loudQUIETloud: A film about The Pixies

The Pixies are one of those bands that when I discovered them (while rooting through my dad and step-mom’s CD case in the summer of 2004) I wondered how I lived all those years before. The Stooges are another band like that and Fiona Apple. The Pixies, however, is the band that stand out the most for me. I guess I heard “Where Is My Mind” at the end of Fight Club and I loved that but it worked so perfectly I must have figured it was the original theme from Fight Club or some shit.

Then I found Trompe Le Monde and I really liked it, so I dug some more in that CD case and found Doolittle, the first album that I had to listen to three or four times right in a row, non stop. You know, if I really traced it back Doolittle is probably the point where I went from a dude who digs music, to a dude who really fucking loves music, it was either Doolittle or Odelay that did it.

Over the years my love for The Pixies has increased but they were one of the bands that I never really did any research into the band members or their history, occasionally I would read a bit about the band and they just seemed like regular dudes and a chick, like totally average people, not ugly not attractive, they don’t look like the kind of people who would be in one of the best and most influential bands around, but that’s kind of what early alt. rock was about I guess. I mean R.E.M. has always kind of looked like a group of high school teachers who started a Police cover band, and the lead singer of Dinosaur Jr. looks like a burn out wizard.

Burn-Out Wizard makes good tunes

Well according to the really pretty good documentary loudQUIETloud The Pixies are exactly like that, a bunch of normal dudes and a normal chick who, as it turns out, are incredible musicians. You realize that fact when you see the lead singer Frank Black, or Black Francis or Charles Michael Kittridge Thompson IV or whatever the fuck his name is, when you see him running around with his step kids in a corn maze (or maize maze) you kind of realize this guy is just like you or me, he isn’t a big rock star and beyond that I don’t think he could be a Mick Jagger type even if he wanted to.

This dude has probably never even heard of a Corn Maze

The always kind of nervous looking guitarist Joey Santiago has a wife and kids and still does music but in coffee shops and stuff. At first you think this is going to be depressing, but the documentary crew kind of shows that he isn’t playing for baristas because he has to it’s because he wants to, he loves music and he loves playing jams with his wife.

We meet the drummer David Lovering and he is on the beach detecting metal, the way he does this is really odd, he’s like in this robotic trance swinging his arm back and forth really fast, but it looks efficient, maybe he’s on to something, in order to be good at metal detectors you have to act like a robot. Also he does magic.

Kim Deal, the bassist, seems to be the only one with any rock star cliché baggage. She went through rehab sometime after The Pixies broke up and she spends most of the movie worrying about alcohol. It’s actually pretty cool how the band works together and decide that no alcohol will be allowed backstage, they are really supportive about it, and Kim isn’t annoying about it, which made watching the doc so much easier, because if she was being really bitchy about it, it would have pissed me off.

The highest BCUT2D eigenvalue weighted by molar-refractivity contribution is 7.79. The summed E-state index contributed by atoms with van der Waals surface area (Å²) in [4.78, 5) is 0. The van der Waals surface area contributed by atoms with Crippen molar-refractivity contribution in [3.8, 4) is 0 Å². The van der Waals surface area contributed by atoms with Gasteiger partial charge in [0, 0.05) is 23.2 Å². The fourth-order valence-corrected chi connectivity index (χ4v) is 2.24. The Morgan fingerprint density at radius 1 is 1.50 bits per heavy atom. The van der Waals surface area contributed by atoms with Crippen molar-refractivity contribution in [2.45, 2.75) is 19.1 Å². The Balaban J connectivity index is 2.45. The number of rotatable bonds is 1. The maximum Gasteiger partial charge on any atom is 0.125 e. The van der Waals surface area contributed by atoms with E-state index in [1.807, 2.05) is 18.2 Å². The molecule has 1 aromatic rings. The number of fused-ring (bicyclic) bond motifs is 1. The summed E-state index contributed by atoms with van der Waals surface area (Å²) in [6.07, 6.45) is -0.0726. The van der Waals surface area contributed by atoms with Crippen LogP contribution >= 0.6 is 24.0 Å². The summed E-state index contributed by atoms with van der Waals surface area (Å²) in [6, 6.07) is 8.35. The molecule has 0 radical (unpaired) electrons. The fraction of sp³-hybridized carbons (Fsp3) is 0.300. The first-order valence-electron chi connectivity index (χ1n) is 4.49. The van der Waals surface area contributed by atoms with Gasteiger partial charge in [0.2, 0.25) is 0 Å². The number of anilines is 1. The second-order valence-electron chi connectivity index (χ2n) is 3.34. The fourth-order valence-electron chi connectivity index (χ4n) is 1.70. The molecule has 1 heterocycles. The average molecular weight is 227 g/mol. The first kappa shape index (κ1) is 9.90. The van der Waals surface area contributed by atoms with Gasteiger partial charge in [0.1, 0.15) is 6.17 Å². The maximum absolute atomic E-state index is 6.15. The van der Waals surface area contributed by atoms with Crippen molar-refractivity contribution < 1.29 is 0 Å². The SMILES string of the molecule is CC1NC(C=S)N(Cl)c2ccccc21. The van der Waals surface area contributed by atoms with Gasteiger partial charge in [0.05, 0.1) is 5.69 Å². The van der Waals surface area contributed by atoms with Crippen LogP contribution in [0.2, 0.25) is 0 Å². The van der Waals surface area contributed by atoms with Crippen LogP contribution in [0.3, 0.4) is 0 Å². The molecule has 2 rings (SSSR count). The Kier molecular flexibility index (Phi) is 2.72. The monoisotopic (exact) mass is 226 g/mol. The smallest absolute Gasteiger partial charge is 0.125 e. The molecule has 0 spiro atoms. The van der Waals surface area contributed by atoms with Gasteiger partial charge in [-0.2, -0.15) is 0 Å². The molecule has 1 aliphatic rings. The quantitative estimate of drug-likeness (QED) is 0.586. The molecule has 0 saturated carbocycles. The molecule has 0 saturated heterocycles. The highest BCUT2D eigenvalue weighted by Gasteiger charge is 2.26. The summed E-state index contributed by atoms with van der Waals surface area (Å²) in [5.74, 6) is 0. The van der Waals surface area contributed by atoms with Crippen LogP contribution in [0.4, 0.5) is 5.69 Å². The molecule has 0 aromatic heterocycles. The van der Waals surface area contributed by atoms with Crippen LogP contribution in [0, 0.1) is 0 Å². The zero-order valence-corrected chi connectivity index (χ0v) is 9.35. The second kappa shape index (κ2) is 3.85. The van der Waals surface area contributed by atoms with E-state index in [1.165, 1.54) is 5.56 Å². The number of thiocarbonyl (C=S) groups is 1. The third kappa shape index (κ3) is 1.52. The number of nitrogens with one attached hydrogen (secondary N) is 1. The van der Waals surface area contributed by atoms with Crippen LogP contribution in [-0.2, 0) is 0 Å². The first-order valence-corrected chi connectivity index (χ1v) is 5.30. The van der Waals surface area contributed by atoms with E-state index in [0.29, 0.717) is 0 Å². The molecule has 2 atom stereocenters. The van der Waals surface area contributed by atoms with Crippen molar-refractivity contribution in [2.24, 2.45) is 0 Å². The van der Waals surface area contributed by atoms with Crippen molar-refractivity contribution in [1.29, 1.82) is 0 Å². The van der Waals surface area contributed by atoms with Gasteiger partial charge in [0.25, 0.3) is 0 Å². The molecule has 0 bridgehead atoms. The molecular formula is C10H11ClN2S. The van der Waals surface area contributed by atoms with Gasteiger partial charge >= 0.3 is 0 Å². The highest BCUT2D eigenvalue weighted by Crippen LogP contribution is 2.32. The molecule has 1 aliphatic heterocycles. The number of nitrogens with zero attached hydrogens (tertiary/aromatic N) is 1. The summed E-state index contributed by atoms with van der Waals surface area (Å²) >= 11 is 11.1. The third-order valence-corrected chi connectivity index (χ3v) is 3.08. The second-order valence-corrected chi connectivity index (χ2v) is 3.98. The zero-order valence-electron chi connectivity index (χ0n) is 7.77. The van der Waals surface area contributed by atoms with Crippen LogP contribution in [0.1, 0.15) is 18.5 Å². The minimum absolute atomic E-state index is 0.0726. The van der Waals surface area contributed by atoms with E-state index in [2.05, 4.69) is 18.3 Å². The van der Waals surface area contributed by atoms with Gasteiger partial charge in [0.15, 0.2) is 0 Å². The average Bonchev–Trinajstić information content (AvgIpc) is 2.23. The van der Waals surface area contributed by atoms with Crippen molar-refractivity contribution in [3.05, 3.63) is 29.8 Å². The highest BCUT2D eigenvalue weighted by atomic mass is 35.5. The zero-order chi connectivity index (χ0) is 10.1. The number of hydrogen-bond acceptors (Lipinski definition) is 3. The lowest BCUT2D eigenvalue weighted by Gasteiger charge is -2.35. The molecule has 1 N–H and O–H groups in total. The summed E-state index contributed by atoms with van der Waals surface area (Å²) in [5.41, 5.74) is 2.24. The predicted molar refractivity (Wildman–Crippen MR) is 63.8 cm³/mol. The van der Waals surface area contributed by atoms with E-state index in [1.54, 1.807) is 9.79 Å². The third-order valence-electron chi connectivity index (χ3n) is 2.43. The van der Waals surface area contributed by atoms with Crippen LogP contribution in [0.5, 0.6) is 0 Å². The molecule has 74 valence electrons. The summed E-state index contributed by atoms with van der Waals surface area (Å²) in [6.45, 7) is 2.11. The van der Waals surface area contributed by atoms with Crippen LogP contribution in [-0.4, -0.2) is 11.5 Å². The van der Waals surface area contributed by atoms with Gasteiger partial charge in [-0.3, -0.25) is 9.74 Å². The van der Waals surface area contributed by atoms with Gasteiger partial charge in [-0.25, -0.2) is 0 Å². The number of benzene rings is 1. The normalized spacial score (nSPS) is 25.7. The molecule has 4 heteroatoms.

loudQUIETloud follows The Pixies as they prepare their reunion tour and then tour together for the first time in over a decade. There is some really, really great concert footage, I especially loved the Caribou footage which is edited together from a bunch of shows all over Canada.

Over all loudQUIETloud is a pretty mellow documentary mostly just about middle-aged people getting together after a really long time and kicking musical ass, a bit of drama does rear it’s head towards the middle of the doc when James Lovering’s dad dies and James starts taking Valium and drinking heavily before shows. The band gets worried about him especially after James has a bit of a mental breakdown in the middle of a song, where he just started hitting the drums in this crazy fast beat continuing long after the rest of the band put down there instruments and got off stage to figure out what was going on.

The drug thing kind of reminded me of The Fearless Freaks, the 2005 documentary about The Flaming Lips. Throughout The Fearless Freaks Wayne Coyne keeps mentioning Flaming Lips guitarist Steven Drozd’s heroin addiction, he shows the same kind of concern for Drozd as The Pixies do for Lovering, although The Fearless Freaks confronts the problem more actively, going so far as to have Drozd talk about his drug problems while he prepares, cooks, and injects heroin, it’s some dark shit as well as being one of the best scenes I’ve ever scene in a documentary.

loudQUIETloud is a pretty straight forward reunion tour music doc, but the great concert footage and the mere fact that it’s about The Pixies makes it a must see for music fans.

Oh and here are some of my favorite Pixies songs for those of you people lame enough to not know about The Pixies.

Here Comes Your Man

Wave of Mutilation

and Debaser

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